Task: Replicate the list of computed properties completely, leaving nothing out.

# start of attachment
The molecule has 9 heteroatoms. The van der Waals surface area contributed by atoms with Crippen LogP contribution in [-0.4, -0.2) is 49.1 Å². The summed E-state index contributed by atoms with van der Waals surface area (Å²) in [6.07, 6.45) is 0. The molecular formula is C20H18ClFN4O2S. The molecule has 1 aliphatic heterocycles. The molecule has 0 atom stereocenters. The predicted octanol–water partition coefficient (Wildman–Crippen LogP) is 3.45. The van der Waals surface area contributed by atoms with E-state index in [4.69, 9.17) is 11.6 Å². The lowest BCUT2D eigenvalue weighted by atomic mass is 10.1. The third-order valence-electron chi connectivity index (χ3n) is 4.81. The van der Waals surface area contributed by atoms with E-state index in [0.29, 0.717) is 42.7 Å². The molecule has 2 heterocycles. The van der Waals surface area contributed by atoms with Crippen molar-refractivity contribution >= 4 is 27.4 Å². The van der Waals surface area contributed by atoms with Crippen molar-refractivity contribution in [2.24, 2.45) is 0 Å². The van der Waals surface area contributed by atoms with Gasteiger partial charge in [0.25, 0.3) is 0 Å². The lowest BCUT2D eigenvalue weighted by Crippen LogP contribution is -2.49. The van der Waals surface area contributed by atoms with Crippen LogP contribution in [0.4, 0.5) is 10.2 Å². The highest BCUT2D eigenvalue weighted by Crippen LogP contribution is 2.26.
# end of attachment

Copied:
The molecule has 9 heteroatoms. The van der Waals surface area contributed by atoms with Crippen LogP contribution in [-0.4, -0.2) is 49.1 Å². The summed E-state index contributed by atoms with van der Waals surface area (Å²) in [6.07, 6.45) is 0. The molecular formula is C20H18ClFN4O2S. The molecule has 1 aliphatic heterocycles. The molecule has 0 atom stereocenters. The predicted octanol–water partition coefficient (Wildman–Crippen LogP) is 3.45. The van der Waals surface area contributed by atoms with E-state index in [4.69, 9.17) is 11.6 Å². The lowest BCUT2D eigenvalue weighted by atomic mass is 10.1. The third-order valence-electron chi connectivity index (χ3n) is 4.81. The van der Waals surface area contributed by atoms with E-state index in [0.29, 0.717) is 42.7 Å². The molecule has 2 heterocycles. The van der Waals surface area contributed by atoms with Crippen molar-refractivity contribution >= 4 is 27.4 Å². The van der Waals surface area contributed by atoms with Crippen molar-refractivity contribution in [2.24, 2.45) is 0 Å². The van der Waals surface area contributed by atoms with Gasteiger partial charge in [0.25, 0.3) is 0 Å². The lowest BCUT2D eigenvalue weighted by Crippen LogP contribution is -2.49. The van der Waals surface area contributed by atoms with Crippen LogP contribution in [0.4, 0.5) is 10.2 Å². The highest BCUT2D eigenvalue weighted by Crippen LogP contribution is 2.26.